PHOTOS: Local Artist Battles Ice-Covered Trees At Her Burien Home

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Burien-based Artist Maureen Hoffmann had a tough week – she was home sick, AND she suffered damage from the storm(s) to both her home as well as to the trees and bushes in her yard on Maplewild Ave SW.

As anyone who lost power this week will attest, ice-covered trees were not a good thing, as many that fell from the added weight knocked down power lines. Plus, many trees and plants may never fully recover from the damage they suffered from this extraordinary weather event.

Here’s Maureen’s first-hand report, including photos:

I am grateful that my roof was not damaged, nor me, my car or any other more permanent property!

“Mature planting” is what the real estate market calls this kind of full, heavily-shrubbed, wooded locale. It also lends itself to greater damage when snow and freezing rain come along.

I had been holed up here at home for 5 days with snow and a sore throat. Yesterday, a friend picked me up on the snowy roads and took me to lunch, then dropped me back off at home. When I trudged up my driveway, I was stunned. That absolutely lovely Stewartia tree that was at the southwest corner of my house had been rotted at the base and its 5 big trunks split and splayed out like an open hand, with one leader landing on my house. It must have fallen slowly. There was no damage to the roof and only the gutter was dented. I contacted an arborist, who then charged an exorbitant “emergency” fee just to get the tree off my roof. I had to remove the tree and he knew it.

I NEVER imagined that tree would come down! But the snow, coupled with freezing rain and 3/8″ of an ice coating on everything was too much.

My first sight of the Stewartia Koreana tree, lying on my roof and filling my parking area next to my house. Click image to see larger version.

No damage to my roof! Just the gutter was dented. Incredible good fortune. The Stewartia had 5 or 6 big trunks and they splayed and fell all over the yard, crushing rhodies and camellias in their paths. Click image to see larger version.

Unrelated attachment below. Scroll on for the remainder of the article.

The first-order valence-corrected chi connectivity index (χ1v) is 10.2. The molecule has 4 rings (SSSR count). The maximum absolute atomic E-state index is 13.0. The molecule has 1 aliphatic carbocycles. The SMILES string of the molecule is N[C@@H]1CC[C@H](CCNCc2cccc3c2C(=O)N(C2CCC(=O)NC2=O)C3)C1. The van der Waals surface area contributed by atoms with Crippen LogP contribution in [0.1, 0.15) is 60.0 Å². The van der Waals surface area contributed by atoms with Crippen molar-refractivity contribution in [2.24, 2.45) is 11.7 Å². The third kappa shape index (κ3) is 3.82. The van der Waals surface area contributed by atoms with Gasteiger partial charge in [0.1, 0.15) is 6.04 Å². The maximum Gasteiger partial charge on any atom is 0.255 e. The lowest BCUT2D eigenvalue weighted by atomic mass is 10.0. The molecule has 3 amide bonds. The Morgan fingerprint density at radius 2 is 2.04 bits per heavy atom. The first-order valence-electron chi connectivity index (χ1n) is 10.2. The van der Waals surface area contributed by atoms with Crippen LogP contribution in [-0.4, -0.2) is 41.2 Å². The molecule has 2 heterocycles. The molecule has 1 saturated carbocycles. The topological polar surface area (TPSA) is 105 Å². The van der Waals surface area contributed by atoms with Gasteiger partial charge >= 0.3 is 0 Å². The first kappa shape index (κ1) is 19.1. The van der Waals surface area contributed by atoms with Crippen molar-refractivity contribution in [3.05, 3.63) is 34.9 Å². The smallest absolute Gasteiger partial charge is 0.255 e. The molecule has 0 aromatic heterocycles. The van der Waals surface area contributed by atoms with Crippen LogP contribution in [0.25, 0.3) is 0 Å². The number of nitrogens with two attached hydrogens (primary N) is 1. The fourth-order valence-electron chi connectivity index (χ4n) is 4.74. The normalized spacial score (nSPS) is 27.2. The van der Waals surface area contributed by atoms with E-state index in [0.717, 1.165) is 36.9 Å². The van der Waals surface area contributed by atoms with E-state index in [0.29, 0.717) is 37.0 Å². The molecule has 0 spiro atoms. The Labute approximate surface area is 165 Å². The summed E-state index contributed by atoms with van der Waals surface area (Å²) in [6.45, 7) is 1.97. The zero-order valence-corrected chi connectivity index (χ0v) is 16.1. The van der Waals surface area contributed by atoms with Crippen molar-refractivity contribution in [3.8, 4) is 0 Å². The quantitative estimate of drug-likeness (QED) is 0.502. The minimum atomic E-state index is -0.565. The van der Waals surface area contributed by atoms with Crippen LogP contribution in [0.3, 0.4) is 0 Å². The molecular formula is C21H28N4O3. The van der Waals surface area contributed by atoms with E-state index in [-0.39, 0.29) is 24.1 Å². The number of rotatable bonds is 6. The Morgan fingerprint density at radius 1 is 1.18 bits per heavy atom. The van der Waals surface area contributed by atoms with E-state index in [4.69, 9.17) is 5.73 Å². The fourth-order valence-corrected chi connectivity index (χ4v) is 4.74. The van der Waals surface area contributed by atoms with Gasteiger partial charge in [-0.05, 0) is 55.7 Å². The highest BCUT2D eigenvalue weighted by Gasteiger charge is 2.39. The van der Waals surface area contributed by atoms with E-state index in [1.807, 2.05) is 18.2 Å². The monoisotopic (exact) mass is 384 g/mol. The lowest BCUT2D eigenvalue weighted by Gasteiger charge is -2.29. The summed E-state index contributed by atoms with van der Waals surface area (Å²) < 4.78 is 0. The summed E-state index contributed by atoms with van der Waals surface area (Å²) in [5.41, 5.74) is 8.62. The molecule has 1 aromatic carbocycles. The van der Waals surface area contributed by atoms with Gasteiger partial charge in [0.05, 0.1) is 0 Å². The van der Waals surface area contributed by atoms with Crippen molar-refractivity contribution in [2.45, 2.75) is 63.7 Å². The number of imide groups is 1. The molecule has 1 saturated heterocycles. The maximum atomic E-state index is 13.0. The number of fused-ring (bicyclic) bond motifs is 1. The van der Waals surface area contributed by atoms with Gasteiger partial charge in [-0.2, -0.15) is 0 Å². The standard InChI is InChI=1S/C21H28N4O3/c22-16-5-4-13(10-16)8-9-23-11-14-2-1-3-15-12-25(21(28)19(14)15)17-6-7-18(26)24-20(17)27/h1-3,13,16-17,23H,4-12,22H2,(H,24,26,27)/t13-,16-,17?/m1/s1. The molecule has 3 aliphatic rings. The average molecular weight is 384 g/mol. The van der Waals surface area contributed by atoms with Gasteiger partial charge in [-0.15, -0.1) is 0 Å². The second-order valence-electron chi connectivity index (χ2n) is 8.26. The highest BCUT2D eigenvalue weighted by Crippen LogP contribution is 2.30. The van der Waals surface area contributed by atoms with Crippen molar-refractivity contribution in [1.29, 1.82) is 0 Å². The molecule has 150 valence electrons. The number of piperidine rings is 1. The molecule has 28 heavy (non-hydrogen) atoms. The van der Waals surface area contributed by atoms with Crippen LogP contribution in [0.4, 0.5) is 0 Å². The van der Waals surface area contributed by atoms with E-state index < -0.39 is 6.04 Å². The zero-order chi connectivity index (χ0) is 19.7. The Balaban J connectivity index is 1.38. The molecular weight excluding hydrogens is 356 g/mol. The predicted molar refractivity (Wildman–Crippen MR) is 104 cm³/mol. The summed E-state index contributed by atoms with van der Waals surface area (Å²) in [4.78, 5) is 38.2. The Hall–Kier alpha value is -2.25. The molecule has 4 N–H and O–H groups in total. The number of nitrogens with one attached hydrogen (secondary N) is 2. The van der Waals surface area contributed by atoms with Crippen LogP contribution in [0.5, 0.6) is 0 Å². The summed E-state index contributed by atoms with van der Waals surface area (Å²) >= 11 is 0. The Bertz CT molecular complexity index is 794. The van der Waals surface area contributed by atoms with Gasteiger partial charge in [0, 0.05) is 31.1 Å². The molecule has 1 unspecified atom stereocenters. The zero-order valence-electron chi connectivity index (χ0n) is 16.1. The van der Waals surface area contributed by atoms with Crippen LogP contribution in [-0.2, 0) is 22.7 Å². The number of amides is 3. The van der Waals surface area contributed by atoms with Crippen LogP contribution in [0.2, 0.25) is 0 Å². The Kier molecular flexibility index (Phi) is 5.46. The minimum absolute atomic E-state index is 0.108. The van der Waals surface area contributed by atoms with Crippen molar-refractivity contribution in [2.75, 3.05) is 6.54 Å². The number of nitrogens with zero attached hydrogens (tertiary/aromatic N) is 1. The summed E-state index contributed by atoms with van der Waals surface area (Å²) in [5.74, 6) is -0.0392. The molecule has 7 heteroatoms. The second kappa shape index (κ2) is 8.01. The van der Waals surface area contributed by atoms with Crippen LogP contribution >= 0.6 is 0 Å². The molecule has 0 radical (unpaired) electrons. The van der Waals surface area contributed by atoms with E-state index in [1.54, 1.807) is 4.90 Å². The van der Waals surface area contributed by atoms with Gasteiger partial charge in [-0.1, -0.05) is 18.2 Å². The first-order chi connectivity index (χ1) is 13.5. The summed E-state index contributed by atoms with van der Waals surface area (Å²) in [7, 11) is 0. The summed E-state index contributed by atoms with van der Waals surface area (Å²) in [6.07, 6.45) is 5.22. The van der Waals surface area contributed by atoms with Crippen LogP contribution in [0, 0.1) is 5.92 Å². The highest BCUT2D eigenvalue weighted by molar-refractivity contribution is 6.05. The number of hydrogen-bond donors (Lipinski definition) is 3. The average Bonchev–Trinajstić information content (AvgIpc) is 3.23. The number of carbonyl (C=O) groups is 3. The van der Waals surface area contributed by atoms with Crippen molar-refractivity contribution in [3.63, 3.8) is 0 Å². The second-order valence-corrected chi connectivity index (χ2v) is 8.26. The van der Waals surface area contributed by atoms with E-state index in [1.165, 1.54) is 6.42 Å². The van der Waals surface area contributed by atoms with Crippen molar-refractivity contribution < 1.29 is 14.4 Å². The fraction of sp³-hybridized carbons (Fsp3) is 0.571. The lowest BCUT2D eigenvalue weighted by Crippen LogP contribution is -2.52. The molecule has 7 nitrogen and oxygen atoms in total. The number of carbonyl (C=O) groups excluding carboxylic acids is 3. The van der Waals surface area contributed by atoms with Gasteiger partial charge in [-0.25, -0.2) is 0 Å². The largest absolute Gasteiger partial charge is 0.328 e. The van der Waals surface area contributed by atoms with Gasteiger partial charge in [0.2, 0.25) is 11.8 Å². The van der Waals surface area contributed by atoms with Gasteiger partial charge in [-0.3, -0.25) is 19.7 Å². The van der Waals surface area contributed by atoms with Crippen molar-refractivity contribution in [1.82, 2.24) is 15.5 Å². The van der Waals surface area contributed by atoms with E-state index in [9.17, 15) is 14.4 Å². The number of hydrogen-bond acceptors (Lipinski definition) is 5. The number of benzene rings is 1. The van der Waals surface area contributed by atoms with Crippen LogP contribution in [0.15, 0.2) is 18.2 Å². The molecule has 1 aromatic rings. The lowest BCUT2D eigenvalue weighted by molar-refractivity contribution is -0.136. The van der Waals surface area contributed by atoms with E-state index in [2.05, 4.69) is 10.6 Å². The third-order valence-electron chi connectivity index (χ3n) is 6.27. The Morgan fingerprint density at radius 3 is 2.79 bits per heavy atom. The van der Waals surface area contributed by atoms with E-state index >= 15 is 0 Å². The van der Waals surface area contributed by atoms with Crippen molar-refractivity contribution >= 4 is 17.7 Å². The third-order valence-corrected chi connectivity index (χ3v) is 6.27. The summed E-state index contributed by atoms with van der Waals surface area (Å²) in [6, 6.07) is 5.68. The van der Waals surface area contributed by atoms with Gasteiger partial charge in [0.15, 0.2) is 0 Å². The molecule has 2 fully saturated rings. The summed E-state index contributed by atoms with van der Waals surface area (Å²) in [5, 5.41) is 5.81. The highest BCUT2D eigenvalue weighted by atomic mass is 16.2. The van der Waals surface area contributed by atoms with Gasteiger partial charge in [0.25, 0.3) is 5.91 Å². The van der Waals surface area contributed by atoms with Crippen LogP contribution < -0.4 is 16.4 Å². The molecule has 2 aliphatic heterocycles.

The power had been out all day, and still was by nightfall, so I came in and made a nice fire and sat there until the power came back on late in the evening.

This morning, I looked out the front window toward the 100 foot high cypress that stood at the roadside at the corner of my parking area and half of it was missing! (I had just commented yesterday to several people how nervous I felt about that tree with its heavy lean toward the wires, telephone pole and street.) Apparently, one main trunk had come down sometime in the night/morning and the city crews had cut it up to clear the road.

This cypress has been leaning heavily for years, but even worse with snow and freezing rain. If it came down, it would take out all the wiring for the whole neighborhood. Click image to see larger version.

The other cypress trunk HAD to come down immediately and it made me nervous as every minute passed while it still stood. With the raw gash on its side where the first trunk had pulled away, it weakened the tree all the more.

A Seattle City Light truck was parked down the street. I walked over, talked to a guy who gave me the main dispatch phone number. They said they’d be out in a couple of hours and would cut the tree down at no charge (!!!) because it was a potential danger to all the lines on the street. After paying the high fee yesterday, I was relieved at the free removal today.

Once they came and removed the cypress, I relaxed. Imminent dangers had been handled. Click image to see larger version.Once they came and removed the cypress, I relaxed. Imminent dangers had been handled

At the north side of my house, what had once been a tall column of yew tree, had been transformed into a Dr. Seuss version of a yew:

Unfortunately, yew does not snap back into shape once it’s been deformed by snow and ice. So my big yew will be cut down to about 4 feet and I’ll let it grow as it wishes.

The beautiful, big rhodie at the bottom of my driveway was also dramatically broken, but salvageable.

Maureen also writes a great blog that’s worth a regular read – check it out here.

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10 Responses to “PHOTOS: Local Artist Battles Ice-Covered Trees At Her Burien Home”
  1. Stephanie G says:

    Is anyone besides me really irritated that the power company came and removed a potentially dangerous tree before restoring power to thousands of us? Priorities, people.